Friday, May 28, 2010

Clarity And Honesty

Another new media/old media fight broke out.

It's an old fight, one where many of the combatants have tired and retreated from the field, but the recent news that many major papers in Georgia are pooling resources caused old hurts to resurface at Beyond The Trestle.

And I believe the fight has swayed from "our side" being on the offensive to being on the defensive. And I believe the wounds are self-inflicted.
There is a great deal of hubris in the online community right now. And as many have suspected, it is personally causing me existential angst. We are becoming exactly what the old media said we would - full of ourselves and thumping our chests over a product that is becoming half ass. The bottom line is we had a chance to raise ourselves to them and instead they are descending towards us. And some are gleefully declaring victory.
But The Atlantic's Ta-Nehisi Coates tangentially makes my point with more eloquence:
Lastly, there's what my label-mate Andrew calls, "journalism's dirty secret." The dirty secret is this--perhaps more than any other "profession" journalism's barriers to entry are really artificial. It does take a special person to be a great journalist. Curiosity in the extreme is important. A strong desire to see, and thus think, clearly is important. But neither of these can really be taught in a crude classroom environment. Journalism can't be absorbed through a series of lectures and assigned readings. It must be done. No one can teach you how to go up to strangers and ask rude questions. You just have to do it. Repeatedly.

I highlighted those particular lines because I believe too many will focus on the last few lines.

One thing I tell all aspiring "citizen journalists" is pick up a pen and a pad and go ask questions. Most will be shocked at how easy it is to gain access and how willing people are to answer questions. But it does take a bold person to make that first move. However, it is so much more than just having the gumption to "go up to strangers and ask rude questions"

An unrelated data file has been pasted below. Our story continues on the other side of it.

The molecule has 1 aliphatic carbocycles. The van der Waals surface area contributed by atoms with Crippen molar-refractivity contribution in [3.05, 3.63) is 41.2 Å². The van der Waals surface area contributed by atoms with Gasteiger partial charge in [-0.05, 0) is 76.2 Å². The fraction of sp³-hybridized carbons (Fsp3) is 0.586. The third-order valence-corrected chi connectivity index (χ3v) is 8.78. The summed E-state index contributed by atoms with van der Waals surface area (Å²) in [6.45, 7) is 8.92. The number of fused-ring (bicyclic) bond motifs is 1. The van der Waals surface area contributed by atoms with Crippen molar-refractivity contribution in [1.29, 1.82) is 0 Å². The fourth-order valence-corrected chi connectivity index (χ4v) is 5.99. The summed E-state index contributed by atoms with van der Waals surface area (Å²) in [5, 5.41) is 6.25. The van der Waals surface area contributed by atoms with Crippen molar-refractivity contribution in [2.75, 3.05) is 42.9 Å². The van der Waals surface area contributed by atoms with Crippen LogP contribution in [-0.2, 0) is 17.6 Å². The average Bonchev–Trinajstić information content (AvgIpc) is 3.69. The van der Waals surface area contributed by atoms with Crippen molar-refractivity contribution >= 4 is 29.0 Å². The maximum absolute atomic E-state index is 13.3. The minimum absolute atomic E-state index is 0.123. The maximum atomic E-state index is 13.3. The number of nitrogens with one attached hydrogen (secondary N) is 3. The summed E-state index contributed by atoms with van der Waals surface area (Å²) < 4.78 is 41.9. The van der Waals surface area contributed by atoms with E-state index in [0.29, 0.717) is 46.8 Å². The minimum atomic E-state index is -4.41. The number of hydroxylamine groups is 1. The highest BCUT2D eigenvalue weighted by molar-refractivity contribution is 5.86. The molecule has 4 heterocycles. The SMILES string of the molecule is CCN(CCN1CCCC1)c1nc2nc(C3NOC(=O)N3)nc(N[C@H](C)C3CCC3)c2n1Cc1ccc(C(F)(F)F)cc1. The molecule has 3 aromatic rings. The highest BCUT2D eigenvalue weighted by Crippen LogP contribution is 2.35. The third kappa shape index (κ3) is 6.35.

It is about clarity and honesty.

If you go into a story with a preconceived narrative, you are only fulfilling half your task. If you are unwilling to have your mind changed, you might as well write in a vacuum. Echo chambers only create reflections - hey never produce any new sounds.

And many of us have fallen far short of these simple standards. Even sadder, some of us see it as a triumph. More on that later.


Rusty said...

This discussion is so, so tired. Everybody was half right about a lot of things. Which also makes everybody half wrong about a lot of things.

I think everybody just needs to drink a few beers, declare blanket amnesty, and move on to trying do whatever it is they do well instead of focusing on the shortcomings of others.

griftdrift said...

Guess who I was picturing in my mind when I wrote, "one where many of the combatants have tired and retreated from the field"


Rusty said...

Heh. And FWIW, the reporting pool isn't a bad concept. Papers can't afford to send their own reporters now anyway, so the alternative is no coverage at all or AP coverage. Whether it works will be a question of how the execution plays out.